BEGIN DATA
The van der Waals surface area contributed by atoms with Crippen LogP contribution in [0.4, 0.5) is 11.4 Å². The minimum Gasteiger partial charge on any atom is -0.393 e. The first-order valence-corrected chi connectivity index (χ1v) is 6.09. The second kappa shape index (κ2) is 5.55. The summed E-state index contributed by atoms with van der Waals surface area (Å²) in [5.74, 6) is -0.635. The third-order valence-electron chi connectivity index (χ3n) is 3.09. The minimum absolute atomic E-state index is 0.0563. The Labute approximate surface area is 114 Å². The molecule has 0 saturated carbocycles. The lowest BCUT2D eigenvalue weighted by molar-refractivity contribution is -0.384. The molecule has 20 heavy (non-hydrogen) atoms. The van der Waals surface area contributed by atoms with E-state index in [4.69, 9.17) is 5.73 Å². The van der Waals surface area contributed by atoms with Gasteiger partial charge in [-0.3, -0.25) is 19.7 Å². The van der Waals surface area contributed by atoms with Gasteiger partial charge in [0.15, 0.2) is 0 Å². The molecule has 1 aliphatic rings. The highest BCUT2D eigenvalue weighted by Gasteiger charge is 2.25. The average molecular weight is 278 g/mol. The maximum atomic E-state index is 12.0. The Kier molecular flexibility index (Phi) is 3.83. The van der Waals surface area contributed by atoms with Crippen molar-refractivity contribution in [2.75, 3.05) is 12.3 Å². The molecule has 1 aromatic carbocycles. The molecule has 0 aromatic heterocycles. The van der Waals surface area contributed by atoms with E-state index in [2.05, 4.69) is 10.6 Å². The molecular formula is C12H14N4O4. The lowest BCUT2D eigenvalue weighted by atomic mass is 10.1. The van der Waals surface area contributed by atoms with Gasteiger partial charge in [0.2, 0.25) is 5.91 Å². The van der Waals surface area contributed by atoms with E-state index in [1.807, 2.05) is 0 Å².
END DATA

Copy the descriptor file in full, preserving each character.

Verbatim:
The van der Waals surface area contributed by atoms with Crippen LogP contribution in [0.4, 0.5) is 11.4 Å². The minimum Gasteiger partial charge on any atom is -0.393 e. The first-order valence-corrected chi connectivity index (χ1v) is 6.09. The second kappa shape index (κ2) is 5.55. The summed E-state index contributed by atoms with van der Waals surface area (Å²) in [5.74, 6) is -0.635. The third-order valence-electron chi connectivity index (χ3n) is 3.09. The minimum absolute atomic E-state index is 0.0563. The Labute approximate surface area is 114 Å². The molecule has 0 saturated carbocycles. The lowest BCUT2D eigenvalue weighted by molar-refractivity contribution is -0.384. The molecule has 20 heavy (non-hydrogen) atoms. The van der Waals surface area contributed by atoms with E-state index in [4.69, 9.17) is 5.73 Å². The van der Waals surface area contributed by atoms with Gasteiger partial charge in [-0.3, -0.25) is 19.7 Å². The van der Waals surface area contributed by atoms with Gasteiger partial charge in [0.15, 0.2) is 0 Å². The molecule has 1 aliphatic rings. The highest BCUT2D eigenvalue weighted by Gasteiger charge is 2.25. The average molecular weight is 278 g/mol. The maximum atomic E-state index is 12.0. The Kier molecular flexibility index (Phi) is 3.83. The van der Waals surface area contributed by atoms with Crippen molar-refractivity contribution in [2.75, 3.05) is 12.3 Å². The molecule has 1 aromatic carbocycles. The molecule has 0 aromatic heterocycles. The van der Waals surface area contributed by atoms with E-state index in [2.05, 4.69) is 10.6 Å². The molecular formula is C12H14N4O4. The lowest BCUT2D eigenvalue weighted by atomic mass is 10.1. The van der Waals surface area contributed by atoms with Gasteiger partial charge in [0.2, 0.25) is 5.91 Å². The van der Waals surface area contributed by atoms with E-state index in [1.807, 2.05) is 0 Å².